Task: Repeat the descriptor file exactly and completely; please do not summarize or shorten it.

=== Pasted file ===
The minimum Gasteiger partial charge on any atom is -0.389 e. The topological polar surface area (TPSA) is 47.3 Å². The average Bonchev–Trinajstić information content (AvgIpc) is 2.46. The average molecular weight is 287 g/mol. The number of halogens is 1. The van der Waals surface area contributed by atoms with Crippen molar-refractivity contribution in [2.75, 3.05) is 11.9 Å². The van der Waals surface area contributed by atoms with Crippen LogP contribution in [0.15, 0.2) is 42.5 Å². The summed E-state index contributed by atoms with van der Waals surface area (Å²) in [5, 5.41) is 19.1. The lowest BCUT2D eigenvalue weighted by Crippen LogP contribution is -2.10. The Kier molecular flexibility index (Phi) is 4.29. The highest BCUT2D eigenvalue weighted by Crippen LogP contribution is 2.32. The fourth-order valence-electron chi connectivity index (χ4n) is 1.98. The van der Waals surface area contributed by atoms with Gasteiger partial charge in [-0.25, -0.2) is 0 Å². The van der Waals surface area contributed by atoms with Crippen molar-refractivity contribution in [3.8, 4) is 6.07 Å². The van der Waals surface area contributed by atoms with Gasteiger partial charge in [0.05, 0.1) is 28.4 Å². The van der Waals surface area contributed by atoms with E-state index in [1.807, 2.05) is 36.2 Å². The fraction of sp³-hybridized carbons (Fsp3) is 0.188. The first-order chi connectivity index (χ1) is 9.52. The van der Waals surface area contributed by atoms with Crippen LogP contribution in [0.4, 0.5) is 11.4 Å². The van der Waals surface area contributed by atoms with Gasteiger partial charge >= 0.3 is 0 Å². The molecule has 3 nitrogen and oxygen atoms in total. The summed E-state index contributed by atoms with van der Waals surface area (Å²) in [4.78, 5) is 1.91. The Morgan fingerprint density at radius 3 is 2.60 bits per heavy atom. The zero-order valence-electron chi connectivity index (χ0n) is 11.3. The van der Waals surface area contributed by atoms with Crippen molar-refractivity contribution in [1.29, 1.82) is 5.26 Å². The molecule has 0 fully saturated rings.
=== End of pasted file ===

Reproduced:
The minimum Gasteiger partial charge on any atom is -0.389 e. The topological polar surface area (TPSA) is 47.3 Å². The average Bonchev–Trinajstić information content (AvgIpc) is 2.46. The average molecular weight is 287 g/mol. The number of halogens is 1. The van der Waals surface area contributed by atoms with Crippen molar-refractivity contribution in [2.75, 3.05) is 11.9 Å². The van der Waals surface area contributed by atoms with Crippen LogP contribution in [0.15, 0.2) is 42.5 Å². The summed E-state index contributed by atoms with van der Waals surface area (Å²) in [5, 5.41) is 19.1. The lowest BCUT2D eigenvalue weighted by Crippen LogP contribution is -2.10. The Kier molecular flexibility index (Phi) is 4.29. The highest BCUT2D eigenvalue weighted by Crippen LogP contribution is 2.32. The fourth-order valence-electron chi connectivity index (χ4n) is 1.98. The van der Waals surface area contributed by atoms with Gasteiger partial charge in [-0.25, -0.2) is 0 Å². The van der Waals surface area contributed by atoms with Crippen molar-refractivity contribution in [3.8, 4) is 6.07 Å². The van der Waals surface area contributed by atoms with Gasteiger partial charge in [0.05, 0.1) is 28.4 Å². The van der Waals surface area contributed by atoms with E-state index in [1.807, 2.05) is 36.2 Å². The fraction of sp³-hybridized carbons (Fsp3) is 0.188. The first-order chi connectivity index (χ1) is 9.52. The van der Waals surface area contributed by atoms with Crippen LogP contribution in [0.4, 0.5) is 11.4 Å². The van der Waals surface area contributed by atoms with Gasteiger partial charge >= 0.3 is 0 Å². The molecule has 3 nitrogen and oxygen atoms in total. The summed E-state index contributed by atoms with van der Waals surface area (Å²) in [4.78, 5) is 1.91. The Morgan fingerprint density at radius 3 is 2.60 bits per heavy atom. The zero-order valence-electron chi connectivity index (χ0n) is 11.3. The van der Waals surface area contributed by atoms with Crippen molar-refractivity contribution in [1.29, 1.82) is 5.26 Å². The molecule has 0 fully saturated rings.